My dad was ever fond of roses. I remember when we first moved to New Zealand and he was working on the gardens at Church College, he would give Mum a big bunch of roses for Mother's Day and her birthday. No florist ever saw his face. He picked them from the famous rose gardens that graced the front of the school, along Tuhikaramea Road. I must have absorbed the concept, because I still prefer a bouquet that is freshly picked from the garden to any showy display from a florist.
Sorry to any florists that might be reading this!
Dad particularly loved the Peace rose. I remember him telling me the story of how it was named, but had forgotten it until Wikipedia reminded me just now. It's a cool tale.
The cultivar was developed by a Frenchman, Francis Meilland, in the years 1935 to 1939. He saw the writing on the wall and mailed cuttings to friends all over the world, right before the German invasion. Legend has it that it was sent to America on the last available plane before the invasion and propagated by a company here. The rose was given different names in each country, as communication was not possible.
In 1945, Meilland wrote to Field-Marshall Allan Brooke, to thank him for his master strategy that helped to win the Second World War, and to ask if he could give his name to the rose. Brooke declined, saying that his name would soon be forgotten, and a much better name would be "Peace".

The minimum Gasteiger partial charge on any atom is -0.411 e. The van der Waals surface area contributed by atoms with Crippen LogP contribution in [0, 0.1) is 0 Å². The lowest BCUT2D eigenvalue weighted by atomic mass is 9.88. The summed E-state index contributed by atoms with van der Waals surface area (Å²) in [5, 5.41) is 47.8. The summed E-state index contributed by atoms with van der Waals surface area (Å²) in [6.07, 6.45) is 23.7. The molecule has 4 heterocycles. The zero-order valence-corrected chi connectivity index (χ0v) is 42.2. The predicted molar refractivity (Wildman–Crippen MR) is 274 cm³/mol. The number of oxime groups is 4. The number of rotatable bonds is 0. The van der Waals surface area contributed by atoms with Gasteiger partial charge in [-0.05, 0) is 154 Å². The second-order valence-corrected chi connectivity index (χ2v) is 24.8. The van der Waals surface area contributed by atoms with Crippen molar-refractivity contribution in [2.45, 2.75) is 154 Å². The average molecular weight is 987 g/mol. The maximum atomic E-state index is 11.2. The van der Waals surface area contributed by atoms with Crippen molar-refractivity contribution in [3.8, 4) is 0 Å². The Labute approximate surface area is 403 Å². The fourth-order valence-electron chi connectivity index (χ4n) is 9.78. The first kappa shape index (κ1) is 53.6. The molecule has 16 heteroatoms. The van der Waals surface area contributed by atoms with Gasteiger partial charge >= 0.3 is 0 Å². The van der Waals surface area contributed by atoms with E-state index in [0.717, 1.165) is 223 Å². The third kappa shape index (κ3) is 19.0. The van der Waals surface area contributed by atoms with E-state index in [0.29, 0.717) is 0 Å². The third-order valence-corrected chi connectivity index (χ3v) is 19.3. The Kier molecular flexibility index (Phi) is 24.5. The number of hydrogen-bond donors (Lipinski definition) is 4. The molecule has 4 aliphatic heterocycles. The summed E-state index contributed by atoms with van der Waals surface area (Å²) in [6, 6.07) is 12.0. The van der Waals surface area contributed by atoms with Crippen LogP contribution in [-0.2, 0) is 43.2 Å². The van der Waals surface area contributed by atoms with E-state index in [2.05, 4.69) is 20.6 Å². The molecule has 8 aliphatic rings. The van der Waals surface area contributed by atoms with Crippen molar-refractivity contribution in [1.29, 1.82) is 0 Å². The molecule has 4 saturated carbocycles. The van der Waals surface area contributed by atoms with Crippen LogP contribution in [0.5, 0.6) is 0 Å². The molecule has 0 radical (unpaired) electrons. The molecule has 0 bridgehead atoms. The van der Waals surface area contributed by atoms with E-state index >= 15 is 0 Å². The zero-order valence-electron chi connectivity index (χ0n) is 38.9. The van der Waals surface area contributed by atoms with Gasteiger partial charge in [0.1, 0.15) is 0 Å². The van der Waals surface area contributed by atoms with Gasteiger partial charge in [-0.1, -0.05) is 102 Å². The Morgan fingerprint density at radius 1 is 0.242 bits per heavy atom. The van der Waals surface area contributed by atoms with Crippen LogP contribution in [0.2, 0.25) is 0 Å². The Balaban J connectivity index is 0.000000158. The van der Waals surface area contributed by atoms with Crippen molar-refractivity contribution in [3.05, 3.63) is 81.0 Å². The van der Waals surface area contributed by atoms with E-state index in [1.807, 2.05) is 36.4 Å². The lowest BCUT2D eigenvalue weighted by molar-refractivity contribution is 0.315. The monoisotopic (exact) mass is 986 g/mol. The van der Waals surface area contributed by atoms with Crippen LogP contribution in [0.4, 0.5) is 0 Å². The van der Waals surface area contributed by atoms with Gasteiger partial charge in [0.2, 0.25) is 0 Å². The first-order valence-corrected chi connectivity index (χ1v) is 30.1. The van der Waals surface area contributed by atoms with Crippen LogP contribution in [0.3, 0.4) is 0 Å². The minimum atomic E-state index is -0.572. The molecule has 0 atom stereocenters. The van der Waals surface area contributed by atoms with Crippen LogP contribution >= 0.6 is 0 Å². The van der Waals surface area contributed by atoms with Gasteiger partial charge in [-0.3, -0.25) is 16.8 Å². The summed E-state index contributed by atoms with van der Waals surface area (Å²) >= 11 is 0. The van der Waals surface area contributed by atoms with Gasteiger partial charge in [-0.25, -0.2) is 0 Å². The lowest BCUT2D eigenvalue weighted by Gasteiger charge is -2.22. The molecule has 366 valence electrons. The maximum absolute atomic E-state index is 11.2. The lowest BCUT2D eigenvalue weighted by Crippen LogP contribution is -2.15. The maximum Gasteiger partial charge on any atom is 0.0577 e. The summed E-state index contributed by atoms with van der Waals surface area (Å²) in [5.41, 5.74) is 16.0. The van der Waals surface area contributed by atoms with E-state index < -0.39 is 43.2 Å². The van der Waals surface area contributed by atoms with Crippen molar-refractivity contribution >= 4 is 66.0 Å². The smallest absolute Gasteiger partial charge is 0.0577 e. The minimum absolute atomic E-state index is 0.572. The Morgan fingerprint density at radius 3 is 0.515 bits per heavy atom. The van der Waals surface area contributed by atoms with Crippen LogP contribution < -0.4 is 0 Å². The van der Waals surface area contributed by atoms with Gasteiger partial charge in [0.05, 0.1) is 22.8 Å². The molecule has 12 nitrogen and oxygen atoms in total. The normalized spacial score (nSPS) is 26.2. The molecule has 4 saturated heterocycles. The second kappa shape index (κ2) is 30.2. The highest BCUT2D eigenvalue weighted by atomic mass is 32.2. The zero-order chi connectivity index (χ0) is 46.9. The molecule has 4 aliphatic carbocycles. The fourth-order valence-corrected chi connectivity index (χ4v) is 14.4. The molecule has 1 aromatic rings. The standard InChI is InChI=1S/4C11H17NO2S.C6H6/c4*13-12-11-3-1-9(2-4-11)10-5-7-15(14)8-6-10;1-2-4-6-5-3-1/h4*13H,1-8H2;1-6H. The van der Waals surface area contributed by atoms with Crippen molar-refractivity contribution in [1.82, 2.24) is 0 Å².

And so it was.
Serendipitously, my rain-soaked and black-spotty Rosa Peace bush had one perfect bloom on it this morning, so I picked it and brought it into the house, where it sat on the table and amazed grandchildren with its perfume, and made me think about my dad even more than usual.
Some favourite friends visited us at the Ranch last weekend, so here are some pics of our adventures.
I never tire of the view of Smith Rock.
I know, you've seen this before.
Well, here it is again.
This little songbird serenaded us as we overlooked the magnificent rocks.
I think it's some kind of wren, maybe a rock wren.
Feel free to enlighten me if you know better.
We took a short walk to the head of the Metolius River. It wasn't very awe-inspiring, as far as views go, but it was interesting.
Right here is where the water bubbles out of the base of Black Butte, a cinder cone butte. The locals at the Ranch say that when the snow buffalo is gone from Black Butte, it's okay to plant your vegetable garden.
Looking the other way along the river.
We re-visited the McKenzie River and its lovely waterfalls, as Lori hadn't seen it, and did the same hike that we walked last year.
It was just as breath-taking as before. I do believe this is my favourite river ever.
Waterfall rainbows shimmer in the mist and the sun.
We stopped on a mossy bank and Lige and I quickly removed our socks and shoes and soaked our footsies in the frigid water. It was very refreshing and we agreed that we should do it more often.
Lige was rocking the bridge and Lori was saying, No, no, stop it! and he just laughed and kept on doing it.
And, in an awkward segue, a photo of my poppy seed head.
My smart-aleck brother-in-law said it looks like a pink tarantula eating a Kiwi laying on a bed of brown rice.
And, our girls had a dance recital a couple of weeks ago.
Kenzie assisted in a class and she danced with them, as well as several other tap numbers.
And guess who no longer chews her tongue when she dances?
I thought these turned out rather well, considering I was pretty far away from the stage and didn't use a flash.
Miss Natalie was quite the dancer too.
Admit it. These photos are stinkin' adorable.
And that was my week.
Hope yours was great.